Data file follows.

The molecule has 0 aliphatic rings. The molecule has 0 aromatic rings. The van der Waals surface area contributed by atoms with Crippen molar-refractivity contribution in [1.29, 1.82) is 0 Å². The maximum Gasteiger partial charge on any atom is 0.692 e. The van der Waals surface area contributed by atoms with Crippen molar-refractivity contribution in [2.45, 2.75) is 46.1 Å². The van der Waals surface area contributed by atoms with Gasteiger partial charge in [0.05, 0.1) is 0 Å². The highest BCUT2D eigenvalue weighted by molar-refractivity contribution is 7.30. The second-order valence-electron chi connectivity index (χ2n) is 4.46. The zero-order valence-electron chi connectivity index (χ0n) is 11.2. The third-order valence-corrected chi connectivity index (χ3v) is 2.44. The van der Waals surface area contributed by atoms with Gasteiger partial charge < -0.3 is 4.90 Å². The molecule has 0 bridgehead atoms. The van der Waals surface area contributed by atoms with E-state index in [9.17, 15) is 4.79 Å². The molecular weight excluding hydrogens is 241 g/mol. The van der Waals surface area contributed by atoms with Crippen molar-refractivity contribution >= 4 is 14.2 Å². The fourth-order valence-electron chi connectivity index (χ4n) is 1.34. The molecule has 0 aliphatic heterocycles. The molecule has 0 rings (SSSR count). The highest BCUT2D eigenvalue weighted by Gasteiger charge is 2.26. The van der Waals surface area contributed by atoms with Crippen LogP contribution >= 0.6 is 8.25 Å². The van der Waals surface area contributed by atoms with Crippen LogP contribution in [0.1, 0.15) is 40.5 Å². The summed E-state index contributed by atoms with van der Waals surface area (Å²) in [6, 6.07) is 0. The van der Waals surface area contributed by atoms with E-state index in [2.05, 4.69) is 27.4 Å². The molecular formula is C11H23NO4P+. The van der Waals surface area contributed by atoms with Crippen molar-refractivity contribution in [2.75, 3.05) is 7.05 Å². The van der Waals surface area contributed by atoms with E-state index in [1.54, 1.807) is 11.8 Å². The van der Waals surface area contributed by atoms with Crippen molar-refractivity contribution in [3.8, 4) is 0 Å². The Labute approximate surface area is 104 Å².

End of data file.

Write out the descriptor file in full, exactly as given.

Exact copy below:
The molecule has 0 aliphatic rings. The molecule has 0 aromatic rings. The van der Waals surface area contributed by atoms with Crippen molar-refractivity contribution in [1.29, 1.82) is 0 Å². The maximum Gasteiger partial charge on any atom is 0.692 e. The van der Waals surface area contributed by atoms with Crippen molar-refractivity contribution in [2.45, 2.75) is 46.1 Å². The van der Waals surface area contributed by atoms with Gasteiger partial charge in [0.05, 0.1) is 0 Å². The highest BCUT2D eigenvalue weighted by molar-refractivity contribution is 7.30. The second-order valence-electron chi connectivity index (χ2n) is 4.46. The zero-order valence-electron chi connectivity index (χ0n) is 11.2. The third-order valence-corrected chi connectivity index (χ3v) is 2.44. The van der Waals surface area contributed by atoms with Gasteiger partial charge < -0.3 is 4.90 Å². The molecule has 0 bridgehead atoms. The van der Waals surface area contributed by atoms with E-state index in [9.17, 15) is 4.79 Å². The molecular weight excluding hydrogens is 241 g/mol. The van der Waals surface area contributed by atoms with Crippen molar-refractivity contribution >= 4 is 14.2 Å². The fourth-order valence-electron chi connectivity index (χ4n) is 1.34. The molecule has 0 aliphatic heterocycles. The molecule has 0 rings (SSSR count). The highest BCUT2D eigenvalue weighted by Gasteiger charge is 2.26. The van der Waals surface area contributed by atoms with Crippen LogP contribution >= 0.6 is 8.25 Å². The van der Waals surface area contributed by atoms with Crippen LogP contribution in [0.1, 0.15) is 40.5 Å². The summed E-state index contributed by atoms with van der Waals surface area (Å²) in [6, 6.07) is 0. The van der Waals surface area contributed by atoms with E-state index in [2.05, 4.69) is 27.4 Å². The molecular formula is C11H23NO4P+. The van der Waals surface area contributed by atoms with Crippen molar-refractivity contribution in [2.75, 3.05) is 7.05 Å². The van der Waals surface area contributed by atoms with E-state index in [1.54, 1.807) is 11.8 Å². The van der Waals surface area contributed by atoms with Crippen molar-refractivity contribution in [3.8, 4) is 0 Å². The Labute approximate surface area is 104 Å².